Question: What are the risks an employer faces if they took pretax deductions for employee health benefits, but never had a § 125 cafeteria plan in place?

Answer: We do not provide tax or legal advice to clients. For general information, we note that a cafeteria plan is the only method under which employees can contribute to the cost of group health coverage on a pretax basis (that is, reduce their salary to make the contributions before taxes are calculated). A cafeteria plan offers significant tax savings both to the employee (reduced income taxes) and to the employer and employee (reduced employment taxes), but the plan must comply with specific requirements under § 125 of the Internal Revenue Code in order to enjoy those tax advantages.

The IRS regulates and enforces § 125. Under IRS regulation § 1.125-1, the plan must be in writing:

(c) Written plan requirements–(1) General rule. A cafeteria plan must contain in writing the information described in this paragraph (c), and depending on the qualified benefits offered in the plan, may also be required to contain additional information described in paragraphs (c)(2) and (c)(3) of this section. The cafeteria plan must be adopted and effective on or before the first day of the cafeteria plan year to which it relates. The terms of the plan must apply uniformly to all participants. The cafeteria plan document may be comprised of multiple documents. … [end of excerpt; for complete text, see]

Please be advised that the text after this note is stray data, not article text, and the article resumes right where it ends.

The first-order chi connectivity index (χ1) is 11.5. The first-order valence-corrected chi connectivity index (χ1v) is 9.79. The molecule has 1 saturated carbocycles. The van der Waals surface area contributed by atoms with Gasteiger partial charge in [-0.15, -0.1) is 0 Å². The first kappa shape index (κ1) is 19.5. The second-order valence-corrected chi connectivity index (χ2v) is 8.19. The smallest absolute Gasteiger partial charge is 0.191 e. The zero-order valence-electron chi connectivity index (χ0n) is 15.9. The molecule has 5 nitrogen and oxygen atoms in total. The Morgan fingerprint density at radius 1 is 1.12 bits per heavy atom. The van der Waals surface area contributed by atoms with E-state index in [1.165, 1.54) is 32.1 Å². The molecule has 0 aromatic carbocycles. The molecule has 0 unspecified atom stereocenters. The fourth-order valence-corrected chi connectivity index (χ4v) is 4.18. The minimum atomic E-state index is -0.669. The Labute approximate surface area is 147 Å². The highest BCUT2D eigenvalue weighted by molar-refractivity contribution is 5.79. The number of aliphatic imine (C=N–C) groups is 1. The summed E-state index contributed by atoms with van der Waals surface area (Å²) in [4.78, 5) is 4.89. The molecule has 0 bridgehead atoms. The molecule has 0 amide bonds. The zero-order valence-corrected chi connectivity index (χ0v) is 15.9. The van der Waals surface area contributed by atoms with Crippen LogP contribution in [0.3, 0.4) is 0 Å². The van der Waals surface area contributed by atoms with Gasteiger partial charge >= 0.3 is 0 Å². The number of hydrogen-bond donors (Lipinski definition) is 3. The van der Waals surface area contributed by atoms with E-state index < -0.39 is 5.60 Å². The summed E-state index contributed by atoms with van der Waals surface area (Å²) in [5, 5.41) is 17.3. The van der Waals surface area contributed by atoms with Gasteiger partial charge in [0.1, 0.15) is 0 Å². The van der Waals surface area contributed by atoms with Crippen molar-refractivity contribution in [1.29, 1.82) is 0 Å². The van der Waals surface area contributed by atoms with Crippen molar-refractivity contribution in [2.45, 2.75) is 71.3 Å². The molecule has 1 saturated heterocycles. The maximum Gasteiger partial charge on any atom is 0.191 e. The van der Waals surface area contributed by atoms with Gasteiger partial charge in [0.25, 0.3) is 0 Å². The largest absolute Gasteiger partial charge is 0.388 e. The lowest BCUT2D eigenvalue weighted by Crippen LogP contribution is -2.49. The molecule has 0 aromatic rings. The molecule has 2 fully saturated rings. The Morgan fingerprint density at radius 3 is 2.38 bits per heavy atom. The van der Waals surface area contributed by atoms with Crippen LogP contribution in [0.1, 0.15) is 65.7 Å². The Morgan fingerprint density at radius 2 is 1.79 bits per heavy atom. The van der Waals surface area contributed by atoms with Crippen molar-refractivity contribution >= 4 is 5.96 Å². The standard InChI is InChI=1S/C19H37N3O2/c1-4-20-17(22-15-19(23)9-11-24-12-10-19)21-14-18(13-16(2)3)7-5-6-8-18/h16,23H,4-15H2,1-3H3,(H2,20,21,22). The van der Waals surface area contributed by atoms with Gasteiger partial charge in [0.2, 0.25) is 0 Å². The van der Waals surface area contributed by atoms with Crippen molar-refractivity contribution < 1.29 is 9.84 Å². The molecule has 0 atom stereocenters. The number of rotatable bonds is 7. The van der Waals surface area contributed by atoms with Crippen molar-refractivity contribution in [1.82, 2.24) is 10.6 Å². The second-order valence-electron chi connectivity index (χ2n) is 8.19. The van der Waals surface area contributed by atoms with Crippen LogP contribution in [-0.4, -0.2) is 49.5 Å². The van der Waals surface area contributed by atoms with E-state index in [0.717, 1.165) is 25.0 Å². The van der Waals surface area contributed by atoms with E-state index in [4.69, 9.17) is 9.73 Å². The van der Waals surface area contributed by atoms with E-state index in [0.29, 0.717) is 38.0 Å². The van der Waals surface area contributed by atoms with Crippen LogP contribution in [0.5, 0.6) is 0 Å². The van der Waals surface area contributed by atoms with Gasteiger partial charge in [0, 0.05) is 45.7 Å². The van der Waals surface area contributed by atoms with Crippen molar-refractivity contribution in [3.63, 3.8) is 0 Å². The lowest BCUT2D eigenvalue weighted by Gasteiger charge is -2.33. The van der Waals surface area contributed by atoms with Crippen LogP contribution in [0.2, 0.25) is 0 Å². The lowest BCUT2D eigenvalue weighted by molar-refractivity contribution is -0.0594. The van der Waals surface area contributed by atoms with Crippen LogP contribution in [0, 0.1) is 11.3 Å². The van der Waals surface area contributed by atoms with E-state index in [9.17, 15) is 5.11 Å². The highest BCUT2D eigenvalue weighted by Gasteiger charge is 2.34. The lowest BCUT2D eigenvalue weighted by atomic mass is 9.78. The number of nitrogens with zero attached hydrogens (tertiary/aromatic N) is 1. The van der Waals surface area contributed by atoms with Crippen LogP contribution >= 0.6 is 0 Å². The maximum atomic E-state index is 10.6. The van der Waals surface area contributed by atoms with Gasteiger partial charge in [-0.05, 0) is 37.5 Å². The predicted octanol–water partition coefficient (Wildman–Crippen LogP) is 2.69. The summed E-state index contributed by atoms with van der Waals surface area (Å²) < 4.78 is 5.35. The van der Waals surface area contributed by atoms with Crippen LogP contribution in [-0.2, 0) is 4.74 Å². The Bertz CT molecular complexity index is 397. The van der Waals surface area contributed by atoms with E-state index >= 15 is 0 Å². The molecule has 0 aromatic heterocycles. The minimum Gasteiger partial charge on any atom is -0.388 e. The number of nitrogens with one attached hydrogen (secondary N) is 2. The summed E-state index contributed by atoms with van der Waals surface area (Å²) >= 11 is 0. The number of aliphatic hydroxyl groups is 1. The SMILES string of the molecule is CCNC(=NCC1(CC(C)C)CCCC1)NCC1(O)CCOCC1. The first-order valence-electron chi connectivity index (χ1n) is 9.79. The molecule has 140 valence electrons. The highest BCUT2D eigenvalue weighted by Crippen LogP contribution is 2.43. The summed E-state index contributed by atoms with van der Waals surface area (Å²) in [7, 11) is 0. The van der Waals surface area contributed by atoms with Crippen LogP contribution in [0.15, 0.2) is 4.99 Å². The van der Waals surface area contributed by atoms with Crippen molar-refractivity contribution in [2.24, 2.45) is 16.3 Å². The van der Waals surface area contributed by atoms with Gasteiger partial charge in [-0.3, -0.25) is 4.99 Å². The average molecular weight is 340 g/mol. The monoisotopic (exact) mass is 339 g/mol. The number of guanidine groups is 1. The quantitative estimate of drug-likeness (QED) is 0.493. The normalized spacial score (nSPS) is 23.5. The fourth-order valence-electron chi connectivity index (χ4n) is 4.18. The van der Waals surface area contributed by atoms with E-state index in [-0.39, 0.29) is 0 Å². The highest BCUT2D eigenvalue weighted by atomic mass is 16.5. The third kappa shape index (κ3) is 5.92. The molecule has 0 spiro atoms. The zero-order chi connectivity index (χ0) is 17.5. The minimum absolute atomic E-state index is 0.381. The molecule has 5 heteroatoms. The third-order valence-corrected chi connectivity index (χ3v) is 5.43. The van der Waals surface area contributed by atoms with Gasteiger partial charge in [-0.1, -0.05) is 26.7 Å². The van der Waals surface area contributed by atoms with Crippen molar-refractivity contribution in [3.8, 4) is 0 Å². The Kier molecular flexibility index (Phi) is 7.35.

Further, regulation § 1.125-1 explains the consequence of failing to comply with the written plan requirement:

(6) Failure to satisfy written plan requirements. If there is no written cafeteria plan, or if the written plan fails to satisfy any of the requirements in this paragraph (c) (including cross-referenced requirements), the plan is not a cafeteria plan and an employee’s election between taxable and nontaxable benefits results in gross income to the employee.

In summary, failure to satisfy the written plan requirement causes the plan to lose its status as a cafeteria plan. In that case, all contributions made through the plan must be reported as gross income which is subject to income taxes and employment taxes. The IRS may also impose penalties on the employer for failure to report taxable compensation, failure to comply with payroll withholding requirements, and failure to remit employment taxes (e.g., Social Security and Medicare taxes) when due. The employer is advised to review this matter with its legal counsel and tax advisors in order to correct any plan deficiencies promptly.